Among the other genes they discovered with de novo mutations in children with autism, several have been previously implicated in intellectual disability and developmental delay. This indicates, the authors said, that the divisions clinicians made between these various types of diseases in children may not readily translate into differences at the molecular level. The researchers added that it is still uncertain whether there are subsets of people with autism who share a common or strongly related causative mechanism in their underlying molecular biology, or how large those groups might be.
More information: Neale et al. Patterns and rates of exonic de novo mutations in autism spectrum disorders. Nature DOI: 10.1038/nature11011
Journal reference: Nature
Provided by University of Washington
- Further support for a role of synaptic proteins in autism spectrum disorders Feb 09, 2012 | not rated yet | 0
- Hopkins researchers release genome data on autism Oct 23, 2007 | not rated yet | 0
- Autism Speaks and BGI to complete whole genome sequencing on 10,000 with autism Oct 13, 2011 | not rated yet | 0
- X marks the spot -- TBL1X gene involved in autism spectrum disorder Nov 04, 2011 | not rated yet | 0
- Toward a long-sought saliva test for autism Jan 12, 2009 | not rated yet | 0
- Motion perception revisited: High Phi effect challenges established motion perception assumptions Apr 23, 2013 | 3 / 5 (2) | 2
- Anything you can do I can do better: Neuromolecular foundations of the superiority illusion (Update) Apr 02, 2013 | 4.5 / 5 (11) | 5
- The visual system as economist: Neural resource allocation in visual adaptation Mar 30, 2013 | 5 / 5 (2) | 9
- Separate lives: Neuronal and organismal lifespans decoupled Mar 27, 2013 | 4.9 / 5 (8) | 0
- Sizing things up: The evolutionary neurobiology of scale invariance Feb 28, 2013 | 4.8 / 5 (10) | 14
Does a charged particle rotate when traveling through a static Bf?
1 hour ago I have been looking at mass spectrometers, in particular the interactions between the Bf ind of a charged particle in motion in a static Bf of the...
Find a link between physics and assignment problems
3 hours ago Hi ! I've been working about assignments problems and how to solve them. I will have to do a presentation about it in few weeks. However, I'll...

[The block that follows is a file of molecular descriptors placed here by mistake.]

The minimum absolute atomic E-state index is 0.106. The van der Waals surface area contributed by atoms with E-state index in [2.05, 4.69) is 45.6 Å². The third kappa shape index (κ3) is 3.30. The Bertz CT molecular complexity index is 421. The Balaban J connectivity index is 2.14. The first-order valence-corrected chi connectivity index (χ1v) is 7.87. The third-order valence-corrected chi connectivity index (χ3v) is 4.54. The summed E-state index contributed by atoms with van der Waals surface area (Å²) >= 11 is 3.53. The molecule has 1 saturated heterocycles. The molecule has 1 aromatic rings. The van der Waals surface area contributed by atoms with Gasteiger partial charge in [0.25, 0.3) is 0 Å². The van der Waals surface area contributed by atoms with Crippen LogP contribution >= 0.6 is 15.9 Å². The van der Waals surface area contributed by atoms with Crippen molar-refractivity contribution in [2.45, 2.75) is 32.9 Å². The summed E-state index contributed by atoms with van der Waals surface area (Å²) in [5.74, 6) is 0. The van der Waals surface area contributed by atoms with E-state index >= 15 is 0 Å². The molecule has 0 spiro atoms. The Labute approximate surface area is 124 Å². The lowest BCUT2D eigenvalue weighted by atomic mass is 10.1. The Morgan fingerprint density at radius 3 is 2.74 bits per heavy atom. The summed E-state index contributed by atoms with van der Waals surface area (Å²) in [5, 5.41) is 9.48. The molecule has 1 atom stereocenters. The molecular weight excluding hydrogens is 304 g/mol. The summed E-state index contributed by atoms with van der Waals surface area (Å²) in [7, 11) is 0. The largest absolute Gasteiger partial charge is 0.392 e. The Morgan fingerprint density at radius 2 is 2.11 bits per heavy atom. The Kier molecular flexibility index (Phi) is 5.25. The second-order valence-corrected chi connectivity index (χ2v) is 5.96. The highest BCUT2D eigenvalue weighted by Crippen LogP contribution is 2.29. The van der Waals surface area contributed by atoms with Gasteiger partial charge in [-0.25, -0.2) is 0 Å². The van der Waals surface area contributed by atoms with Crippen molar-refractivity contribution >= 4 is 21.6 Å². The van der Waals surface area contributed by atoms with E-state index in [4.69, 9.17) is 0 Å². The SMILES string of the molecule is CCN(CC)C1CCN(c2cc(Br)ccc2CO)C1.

Light as a source of electricity
3 hours ago Hello Dear Fellows! We all know that light is an electromagnetic wave and also we know that an antenna receives EM waves and...
A question about the energy stored in a capacitor.
3 hours ago If we imagine a simple circuit with a battery and a capacitor with negligible internal resistance, the capacitor is charged up to a point where the...
Electric field-Charge inside a metallic shell
5 hours ago I am having few doubts while studying electric field which i am putting here Suppose there is a spherical metallic shell with point charge q1 at...
Change in momentum when a body is thrown up and falls back down.
12 hours ago Say, a body of mass 'm' is thrown at a certain angle with the vertical with certain initial velocity 'u'. The initial momentum of this object is mu....
- More from Physics Forums - Classical Physics
More news stories
Research by Victoria University PhD education graduand Larah van der Meer highlights the importance of understanding the communication preferences of children with developmental disabilities such as autism.
Autism spectrum disorders May 14, 2013 | 3.3 / 5 (3) | 1
At times, Andy Shih still finds himself overwhelmed by the groundswell of interest in autism applications he's seen in the three years since Apple Inc. released the first iPad.
Autism spectrum disorders May 09, 2013 | 2 / 5 (1) | 0
Children with autism see simple movement twice as quickly as other children their age, and this hypersensitivity to motion may provide clues to a fundamental cause of the developmental disorder, according ...
Autism spectrum disorders May 08, 2013 | not rated yet | 0 |
(AP)—Autism scientists are seeking more brain samples for research.
Autism spectrum disorders May 02, 2013 | 5 / 5 (1) | 0
Researchers at the University of Wisconsin have identified a potential new risk factor for obstructive sleep apnea: asthma. Using data from the National Institutes of Health (Heart, Lung, and Blood Institute)-funded Wisconsin ...
2 hours ago | not rated yet | 0 |
A new study looking at sleep-disordered breathing (SDB) and markers for Alzheimer's disease (AD) risk in cerebrospinal fluid (CSF) and neuroimaging adds to the growing body of research linking the two.
2 hours ago | not rated yet | 0 |
The hunt for an HIV vaccine has gobbled up $8 billion in the past decade, and the failure of the most recent efficacy trial has delivered yet another setback to 26 years of efforts.
7 hours ago | not rated yet | 0
In their quest to learn more about the variability of cells between and within tissues, biomedical scientists have devised tools capable of simultaneously measuring dozens of characteristics of individual ...
3 hours ago | 5 / 5 (1) | 0 |
Scientists at Johns Hopkins have turned their view of osteoarthritis (OA) inside out. Literally. Instead of seeing the painful degenerative disease as a problem primarily of the cartilage that cushions joints, ...
3 hours ago | 5 / 5 (1) | 0 |
Gourmands and foodies everywhere have long recognized ginger as a great way to add a little peppery zing to both sweet and savory dishes; now, a study from researchers at Columbia University shows purified components of the ...
2 hours ago | not rated yet | 0